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Who are Your Digital Influencers? Five Key Voices of Our Digital Age

I was participating in online interviews this week for a research project, waxing lyrical about the challenges of digital transformation, when the interviewer stopped me in my tracks with a very simple question:

How are you staying informed and keeping up to date on digital transformation themes?

It was a great question for which I was not very well prepared. I mumbled a few ideas, named a couple of websites, and waited for the conversation to move on. However, it is a question that deserves a more thoughtful answer.

Having a chance to absorb more influences from a wider set of people has undoubtedly been one of the many silver linings of the heavy pandemic cloud we’re all living under. By being freed from any barriers regarding physical proximity, in any day it is just as likely that those participating in my meetings are 5 miles or 5,000 miles away from me. Similarly, with so much time reading and researching online, the sources I turn to are coming from a wide set of disciplines and their authors are certainly more diverse. But with so many to choose from, which voices do you listen to?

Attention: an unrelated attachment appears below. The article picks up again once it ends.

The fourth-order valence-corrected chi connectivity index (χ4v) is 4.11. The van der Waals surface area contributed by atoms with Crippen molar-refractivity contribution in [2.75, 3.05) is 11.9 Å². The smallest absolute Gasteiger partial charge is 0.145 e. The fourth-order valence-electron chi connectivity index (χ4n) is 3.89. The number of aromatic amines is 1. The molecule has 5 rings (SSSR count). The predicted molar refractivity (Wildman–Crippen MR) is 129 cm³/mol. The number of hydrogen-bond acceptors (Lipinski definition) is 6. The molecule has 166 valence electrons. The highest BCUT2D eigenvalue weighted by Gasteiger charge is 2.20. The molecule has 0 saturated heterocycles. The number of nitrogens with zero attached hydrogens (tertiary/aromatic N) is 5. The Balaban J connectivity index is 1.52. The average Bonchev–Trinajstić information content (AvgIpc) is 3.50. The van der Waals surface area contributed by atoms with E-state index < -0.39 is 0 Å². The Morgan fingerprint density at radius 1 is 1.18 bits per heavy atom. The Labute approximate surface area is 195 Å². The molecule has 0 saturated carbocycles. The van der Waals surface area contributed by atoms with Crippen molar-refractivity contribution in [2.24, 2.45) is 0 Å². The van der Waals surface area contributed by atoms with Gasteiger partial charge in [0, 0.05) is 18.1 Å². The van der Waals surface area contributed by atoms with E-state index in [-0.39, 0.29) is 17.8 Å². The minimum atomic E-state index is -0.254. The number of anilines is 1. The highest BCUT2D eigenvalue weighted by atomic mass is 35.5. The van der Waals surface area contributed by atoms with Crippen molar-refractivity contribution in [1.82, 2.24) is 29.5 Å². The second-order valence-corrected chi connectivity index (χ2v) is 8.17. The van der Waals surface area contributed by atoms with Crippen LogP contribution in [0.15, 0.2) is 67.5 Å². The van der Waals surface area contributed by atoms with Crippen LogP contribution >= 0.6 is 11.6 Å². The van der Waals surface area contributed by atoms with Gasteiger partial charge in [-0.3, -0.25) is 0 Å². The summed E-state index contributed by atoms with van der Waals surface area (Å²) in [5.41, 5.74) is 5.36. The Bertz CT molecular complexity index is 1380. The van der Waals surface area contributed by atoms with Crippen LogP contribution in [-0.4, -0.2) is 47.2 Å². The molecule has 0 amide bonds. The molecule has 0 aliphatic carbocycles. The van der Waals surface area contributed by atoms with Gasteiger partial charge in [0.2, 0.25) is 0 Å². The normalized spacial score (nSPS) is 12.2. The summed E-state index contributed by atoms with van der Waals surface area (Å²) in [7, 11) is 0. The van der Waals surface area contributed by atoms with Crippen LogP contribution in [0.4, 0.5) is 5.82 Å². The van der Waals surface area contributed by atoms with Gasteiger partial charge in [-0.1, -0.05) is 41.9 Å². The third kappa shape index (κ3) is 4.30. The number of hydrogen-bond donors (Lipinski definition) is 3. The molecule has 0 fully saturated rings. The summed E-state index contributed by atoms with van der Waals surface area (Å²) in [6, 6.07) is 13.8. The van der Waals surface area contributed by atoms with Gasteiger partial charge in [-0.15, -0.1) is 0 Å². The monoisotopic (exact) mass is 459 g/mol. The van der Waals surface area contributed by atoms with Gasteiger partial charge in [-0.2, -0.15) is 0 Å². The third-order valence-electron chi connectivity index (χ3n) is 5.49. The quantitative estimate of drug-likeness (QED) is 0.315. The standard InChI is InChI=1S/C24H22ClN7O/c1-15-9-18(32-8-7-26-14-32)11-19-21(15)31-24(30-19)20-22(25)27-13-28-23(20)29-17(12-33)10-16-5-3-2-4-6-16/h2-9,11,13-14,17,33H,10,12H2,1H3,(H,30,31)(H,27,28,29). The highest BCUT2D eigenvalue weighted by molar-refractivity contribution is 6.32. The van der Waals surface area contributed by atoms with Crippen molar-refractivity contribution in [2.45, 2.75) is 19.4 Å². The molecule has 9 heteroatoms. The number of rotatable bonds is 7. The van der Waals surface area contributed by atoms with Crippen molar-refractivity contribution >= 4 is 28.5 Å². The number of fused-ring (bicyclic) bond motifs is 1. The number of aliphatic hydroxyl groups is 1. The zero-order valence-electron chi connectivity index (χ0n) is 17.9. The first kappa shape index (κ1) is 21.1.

We’re all strongly affected by the people and materials with which we interact. Whether it is in our work life or beyond, the opinions we form and the choices we make will significantly reflect what we see and hear around us. Social conditioning can be said to bring our actions in line with the norms and conventions of the society in which we live. But it is the deeper, more intimate relationships we form that reinforce how we think and behave. We are defined by the people we choose to spend time with, and the ideas we absorb and adopt along the way.